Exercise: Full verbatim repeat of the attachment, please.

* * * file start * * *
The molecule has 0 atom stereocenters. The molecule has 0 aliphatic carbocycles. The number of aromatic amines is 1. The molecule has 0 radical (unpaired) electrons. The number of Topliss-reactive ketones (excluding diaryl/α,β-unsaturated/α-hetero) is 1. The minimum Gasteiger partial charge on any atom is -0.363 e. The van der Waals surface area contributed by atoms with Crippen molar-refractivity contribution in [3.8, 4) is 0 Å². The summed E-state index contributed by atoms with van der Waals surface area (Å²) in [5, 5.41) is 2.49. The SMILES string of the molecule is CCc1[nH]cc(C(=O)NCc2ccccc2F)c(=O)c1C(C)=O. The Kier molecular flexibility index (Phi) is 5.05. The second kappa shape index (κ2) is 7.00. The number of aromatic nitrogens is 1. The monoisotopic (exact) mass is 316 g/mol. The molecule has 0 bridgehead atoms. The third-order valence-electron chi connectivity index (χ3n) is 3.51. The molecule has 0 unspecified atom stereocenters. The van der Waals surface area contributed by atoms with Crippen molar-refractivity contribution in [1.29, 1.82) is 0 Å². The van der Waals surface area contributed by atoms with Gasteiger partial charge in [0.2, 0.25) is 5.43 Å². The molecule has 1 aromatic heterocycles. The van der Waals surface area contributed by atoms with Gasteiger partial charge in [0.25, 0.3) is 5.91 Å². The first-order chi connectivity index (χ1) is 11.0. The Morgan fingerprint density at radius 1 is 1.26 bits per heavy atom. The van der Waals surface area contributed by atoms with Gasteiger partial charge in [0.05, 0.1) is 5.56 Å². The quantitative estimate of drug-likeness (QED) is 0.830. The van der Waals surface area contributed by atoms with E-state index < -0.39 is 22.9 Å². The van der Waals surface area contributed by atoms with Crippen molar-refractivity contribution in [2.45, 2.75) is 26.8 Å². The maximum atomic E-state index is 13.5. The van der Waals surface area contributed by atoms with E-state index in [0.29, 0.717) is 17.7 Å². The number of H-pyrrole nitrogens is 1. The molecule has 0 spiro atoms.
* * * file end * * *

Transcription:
The molecule has 0 atom stereocenters. The molecule has 0 aliphatic carbocycles. The number of aromatic amines is 1. The molecule has 0 radical (unpaired) electrons. The number of Topliss-reactive ketones (excluding diaryl/α,β-unsaturated/α-hetero) is 1. The minimum Gasteiger partial charge on any atom is -0.363 e. The van der Waals surface area contributed by atoms with Crippen molar-refractivity contribution in [3.8, 4) is 0 Å². The summed E-state index contributed by atoms with van der Waals surface area (Å²) in [5, 5.41) is 2.49. The SMILES string of the molecule is CCc1[nH]cc(C(=O)NCc2ccccc2F)c(=O)c1C(C)=O. The Kier molecular flexibility index (Phi) is 5.05. The second kappa shape index (κ2) is 7.00. The number of aromatic nitrogens is 1. The monoisotopic (exact) mass is 316 g/mol. The molecule has 0 bridgehead atoms. The third-order valence-electron chi connectivity index (χ3n) is 3.51. The molecule has 0 unspecified atom stereocenters. The van der Waals surface area contributed by atoms with Crippen molar-refractivity contribution in [1.29, 1.82) is 0 Å². The van der Waals surface area contributed by atoms with Gasteiger partial charge in [0.2, 0.25) is 5.43 Å². The molecule has 1 aromatic heterocycles. The van der Waals surface area contributed by atoms with Gasteiger partial charge in [0.25, 0.3) is 5.91 Å². The first-order chi connectivity index (χ1) is 11.0. The Morgan fingerprint density at radius 1 is 1.26 bits per heavy atom. The van der Waals surface area contributed by atoms with Gasteiger partial charge in [0.05, 0.1) is 5.56 Å². The quantitative estimate of drug-likeness (QED) is 0.830. The van der Waals surface area contributed by atoms with E-state index < -0.39 is 22.9 Å². The van der Waals surface area contributed by atoms with Crippen molar-refractivity contribution in [2.45, 2.75) is 26.8 Å². The maximum atomic E-state index is 13.5. The van der Waals surface area contributed by atoms with E-state index in [0.29, 0.717) is 17.7 Å². The number of H-pyrrole nitrogens is 1. The molecule has 0 spiro atoms.